DraftKings IPO Comes with Potential Governance Baggage

Posted on: April 23, 2020, 05:05h. 

Last updated on: April 23, 2020, 07:52h.

On Thursday, Diamond Eagle Acquisition Corp. (NASDAQ:DEAC) investors overwhelmingly voted in favor of a previously announced reverse merger with DraftKings and SBTech. That sets the stage for the combined entity to take the sportsbook operator’s name and become a public company tomorrow, trading on the NASDAQ Stock Exchange under the ticker “DKNG.”

DraftKings Ready To Trade
DraftKings founder Jason Robins is going to get rich from an IPO, but there are concerns about investor voting rights. (Image: New York Times)

At a virtual meeting held earlier today, owners of 33.64 million DEAC shares voted in favor of the deal, while 12,367 voiced opposition to it. Nearly 108,000 shares weren’t voted, according to a filing with the Securities and Exchange Commission (SEC).

The deal, announced last December, values money-losing DraftKings at $3.3 billion, putting the daily fantasy sports (DFS) company in “unicorn” territory, a label reserved for companies going public at valuations of $1 billion or more.

While initial public offering (IPO) activity is waning this year because of the coronavirus pandemic, the combination of the US sports betting boom and DraftKings’ strong brand recognition is expected to facilitate robust demand for the offering. However, some market observers have concerns about DraftKings’ corporate structure.

Power in the Hands of a Few

DraftKings is becoming a public company with what’s known as a dual share class structure, meaning that of the 2.1 billion shares being floated, there will be two classifications.

Investors owning DraftKings Class A – the equity that will be most widely available – get one vote per share on corporate matters. However, DraftKings Class B common stock carries with it 10 votes per share, according to the SEC filing. That allows insiders, namely founder Jason Robins, to maintain significant control over the entity while preventing outsiders, such as activist investors, from exerting much influence.

The dual share class class gambit is popular in Silicon Valley, where founders, including those of Google parent Alphabet (NASDAQ:GOOG) and Facebook’s (NASDAQ:FB) Mark Zuckerberg, look to keep iron clad control over their “babies.” But this way of composing a company elicits concerns about corporate governance.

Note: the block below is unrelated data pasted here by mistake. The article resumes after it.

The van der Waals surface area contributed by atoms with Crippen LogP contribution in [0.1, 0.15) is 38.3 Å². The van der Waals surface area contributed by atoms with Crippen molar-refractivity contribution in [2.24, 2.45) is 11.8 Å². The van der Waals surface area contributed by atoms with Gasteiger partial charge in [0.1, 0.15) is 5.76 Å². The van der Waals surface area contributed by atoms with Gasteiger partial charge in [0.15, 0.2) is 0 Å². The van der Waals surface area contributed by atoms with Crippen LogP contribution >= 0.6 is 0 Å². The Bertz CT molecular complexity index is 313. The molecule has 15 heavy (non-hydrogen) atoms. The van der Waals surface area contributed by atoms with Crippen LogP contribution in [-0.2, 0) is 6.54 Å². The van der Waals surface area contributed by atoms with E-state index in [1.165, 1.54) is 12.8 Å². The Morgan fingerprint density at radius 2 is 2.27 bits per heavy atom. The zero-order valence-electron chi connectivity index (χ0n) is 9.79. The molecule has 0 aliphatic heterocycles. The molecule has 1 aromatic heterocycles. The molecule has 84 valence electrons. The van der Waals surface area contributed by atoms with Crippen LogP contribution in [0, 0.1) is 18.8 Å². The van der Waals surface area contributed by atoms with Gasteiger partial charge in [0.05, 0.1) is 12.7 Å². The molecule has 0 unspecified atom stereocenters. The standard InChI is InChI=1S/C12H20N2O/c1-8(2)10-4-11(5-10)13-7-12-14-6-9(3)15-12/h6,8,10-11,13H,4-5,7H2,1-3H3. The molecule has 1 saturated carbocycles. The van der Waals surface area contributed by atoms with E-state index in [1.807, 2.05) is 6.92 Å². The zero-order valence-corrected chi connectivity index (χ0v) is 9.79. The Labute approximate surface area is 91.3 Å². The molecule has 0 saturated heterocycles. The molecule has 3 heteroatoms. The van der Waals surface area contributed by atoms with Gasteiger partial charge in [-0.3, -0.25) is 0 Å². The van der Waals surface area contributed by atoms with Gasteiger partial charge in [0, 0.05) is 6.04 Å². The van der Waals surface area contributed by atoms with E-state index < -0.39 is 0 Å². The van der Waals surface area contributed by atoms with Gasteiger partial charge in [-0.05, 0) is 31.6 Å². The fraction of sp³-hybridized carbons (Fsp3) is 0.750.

We have seen the number of public companies diminish, which has adverse effects on the capital markets,” said Phil Bak, founder of Detroit-based Exponential ETFs, in an interview with Casino.org. “Seeing creativity in the way that companies are joining the public markets is a good thing. Ultimately it is up to investors to determine whether the corporate governance is sufficient.”

Last year, ride-hailing firms Uber (NYSE:UBER) and Lyft (NASDAQ:LYFT) went public with multiple share classes. But the increased frequency of the methodology isn’t allaying criticism of it.

“Many investors and corporate governance experts sound the alarm about the growing prevalence of dual-class share structures, given the potential risks that such ownership arrangements pose to common shareholders,” according to Harvard. “They argue that the discrepancy between control and economic ownership reduces accountability to the economic owners of the business, entrenching management and skewing incentives.”

Another Issue

Already contending with a lack of profitability, DraftKings could face a rough first quarter as a public company on that front, because no US sports are taking place at the moment because of COVID-19.

Sportsbook operators got some relief with the NFL Draft this week. NASCAR is expected to return next month, followed by the PGA Tour in June, both of which could bolster DraftKings revenue in its early stages as a public firm.

DraftKings operates sportsbooks in eight states, with Colorado poised to boost that number to nine on May 1.